Wednesday, May 7, 2008

Big Day Part One: The Missouri Prairie

Records are made to be broken. Long ago, I was amazed when we broke 100 species on a Big Day of Birding. I thought it would never happen again.

On that day, Mark Goodman, my son Nathan, and I set out for Schell-Osage Conservation Area and Taberville Prairie for a productive day of birding in early May of 1995. When I look back, I remember vividly the life birds for the day: Least Bittern, American Bittern, Bell's Vireo, and Henslow's Sparrow. I think we ended the day with 104 species. I'm sure Nathan with his constant attention to detail could tell you exactly how many species there were. But this I do know. My personal record stood for 13 years, occasionally being challenged as several 100 species days followed.

This year I took Big Day to a new level. I enlisted the help of GOAS and Audubon Missouri president Charley Burwick to map out a successful strategy. Charley had birded big day for years and tirelessly pursues new species in the Ozarks. He reminded me that it's all about hitting all the possible habitats in your region. The birds start stacking up each time you enter a new ecosystem, and that makes all the difference.

So, I felt really great when we ended the day with 125 species. Of the 125, I personally saw and/or heard 122 species! For Southwest Missouri, this is an outstanding total.

To top it off, Marvin DeJong, excellent photographer, joined us to capture the mood and the memorable moments from our 2008 count. I am featuring Marvin's amazing work from that single Big Day. Thank you, Marvin, for sharing.

And so, I begin this story at Niawathe Prairie at sunrise. Although cloudy, the birds were singing as we arrived. First bird of the prairie was Common Yellowthroat, followed quickly by Horned Lark. Soon we were hearing Bell's Vireo. Our successful attempt to see the vireo was characterized by quick jumps into the open and just as quick retreats into the undercover. Along with the ubiquitous Eastern Meadowlarks, Red-winged Blackbirds, and Dickcissels, we heard Henslow's Sparrows and occasionally watched their short flights into the deep grasses. Northern Bobwhite and Yellow-breasted Chat echoed on the horizon. Near the brushy margins of the prairie we picked up a pair of surprise Harris' Sparrows.We searched the surrounding agricultural fields and grasslands unsuccessfully for Greater Prairie Chicken, but picked up Savannah Sparrow, Grasshopper Sparrow, Scissor-tailed Flycatcher, Eastern Kingbird, Great Horned Owl, and Loggerhead Shrike, among others. Marvin caught this American Pipit on his camera.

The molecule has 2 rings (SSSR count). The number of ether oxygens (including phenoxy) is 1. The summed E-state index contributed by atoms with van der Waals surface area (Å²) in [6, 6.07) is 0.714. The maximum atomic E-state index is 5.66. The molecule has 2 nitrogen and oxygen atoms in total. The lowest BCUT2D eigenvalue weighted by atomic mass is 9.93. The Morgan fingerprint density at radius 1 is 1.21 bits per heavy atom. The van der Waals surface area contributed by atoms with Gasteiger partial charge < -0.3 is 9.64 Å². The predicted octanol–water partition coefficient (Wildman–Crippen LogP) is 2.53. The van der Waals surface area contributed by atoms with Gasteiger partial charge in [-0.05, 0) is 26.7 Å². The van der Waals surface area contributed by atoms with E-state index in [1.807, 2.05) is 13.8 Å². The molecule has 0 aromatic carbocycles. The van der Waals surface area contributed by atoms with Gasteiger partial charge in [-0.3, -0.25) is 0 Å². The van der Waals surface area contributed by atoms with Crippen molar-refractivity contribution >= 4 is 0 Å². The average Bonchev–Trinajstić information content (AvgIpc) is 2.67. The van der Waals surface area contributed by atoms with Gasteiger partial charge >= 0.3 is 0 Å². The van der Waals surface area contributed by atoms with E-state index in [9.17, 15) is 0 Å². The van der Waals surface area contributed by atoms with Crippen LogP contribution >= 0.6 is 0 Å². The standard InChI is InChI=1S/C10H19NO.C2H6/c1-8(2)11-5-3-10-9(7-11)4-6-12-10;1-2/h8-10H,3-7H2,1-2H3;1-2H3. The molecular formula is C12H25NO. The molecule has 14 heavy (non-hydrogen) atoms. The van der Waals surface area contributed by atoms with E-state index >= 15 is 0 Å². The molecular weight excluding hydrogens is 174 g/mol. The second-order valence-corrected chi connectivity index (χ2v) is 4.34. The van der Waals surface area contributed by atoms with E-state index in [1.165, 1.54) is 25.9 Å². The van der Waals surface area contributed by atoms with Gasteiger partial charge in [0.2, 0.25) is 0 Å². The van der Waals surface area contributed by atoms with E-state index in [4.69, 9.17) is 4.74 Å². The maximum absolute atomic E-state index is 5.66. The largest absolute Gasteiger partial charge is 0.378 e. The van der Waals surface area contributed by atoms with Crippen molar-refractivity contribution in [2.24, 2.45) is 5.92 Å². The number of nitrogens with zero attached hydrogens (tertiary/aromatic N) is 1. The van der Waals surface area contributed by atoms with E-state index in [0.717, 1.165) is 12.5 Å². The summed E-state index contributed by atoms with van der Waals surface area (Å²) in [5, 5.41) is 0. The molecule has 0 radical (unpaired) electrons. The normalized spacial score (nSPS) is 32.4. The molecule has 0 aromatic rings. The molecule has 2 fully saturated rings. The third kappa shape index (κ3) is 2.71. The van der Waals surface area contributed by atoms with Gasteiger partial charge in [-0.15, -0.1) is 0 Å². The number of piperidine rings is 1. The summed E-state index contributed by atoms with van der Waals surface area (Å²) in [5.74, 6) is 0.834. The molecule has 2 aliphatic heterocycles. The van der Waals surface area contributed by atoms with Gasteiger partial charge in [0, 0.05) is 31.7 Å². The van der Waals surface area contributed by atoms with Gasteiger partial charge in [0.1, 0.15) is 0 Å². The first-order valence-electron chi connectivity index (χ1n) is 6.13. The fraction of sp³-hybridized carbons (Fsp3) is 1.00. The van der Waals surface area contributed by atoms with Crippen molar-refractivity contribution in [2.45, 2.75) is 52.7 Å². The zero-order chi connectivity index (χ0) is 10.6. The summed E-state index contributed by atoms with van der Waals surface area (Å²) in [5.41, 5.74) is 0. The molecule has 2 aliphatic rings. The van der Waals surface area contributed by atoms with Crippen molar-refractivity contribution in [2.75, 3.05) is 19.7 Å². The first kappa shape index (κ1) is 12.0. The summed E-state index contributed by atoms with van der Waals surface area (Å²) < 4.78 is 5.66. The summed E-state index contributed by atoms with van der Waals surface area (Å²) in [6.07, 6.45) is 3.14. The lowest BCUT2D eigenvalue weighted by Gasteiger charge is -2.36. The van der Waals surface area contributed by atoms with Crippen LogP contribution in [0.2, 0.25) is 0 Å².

Our highlights from the prairie were in a recently burned field guarded by this Charolais Bull. Comfortably foraging about at his hooves were 6 Upland Sandpipers in the damp grasses. When I first saw them at a distance with their necks retracted and plumage dampened in the rain, I hoped for prairie chicken, but the next best thing was these beautiful grassland natives.
We left the tall grass prairie around 8:30 a.m. with 40 species, headed for Willard in search of our target Painted Bunting. There were pleasant surprises along the way. Come back for Part Two.


2 comments:

N8 said...

I can't remember our Big Day record, but I think I only passed the century mark once, and that was with Goodman and you. I remember that day well.

That Least Bittern was actually our second. We flushed a bird in Kansas the summer before that I counted and you apparently didn't...

Congrats on the new record though, perhaps I need to do something like that in the future.

Greg said...

I now remember my life Least Bittern at Cheyenne Bottoms, but the one at Schell was an SSV.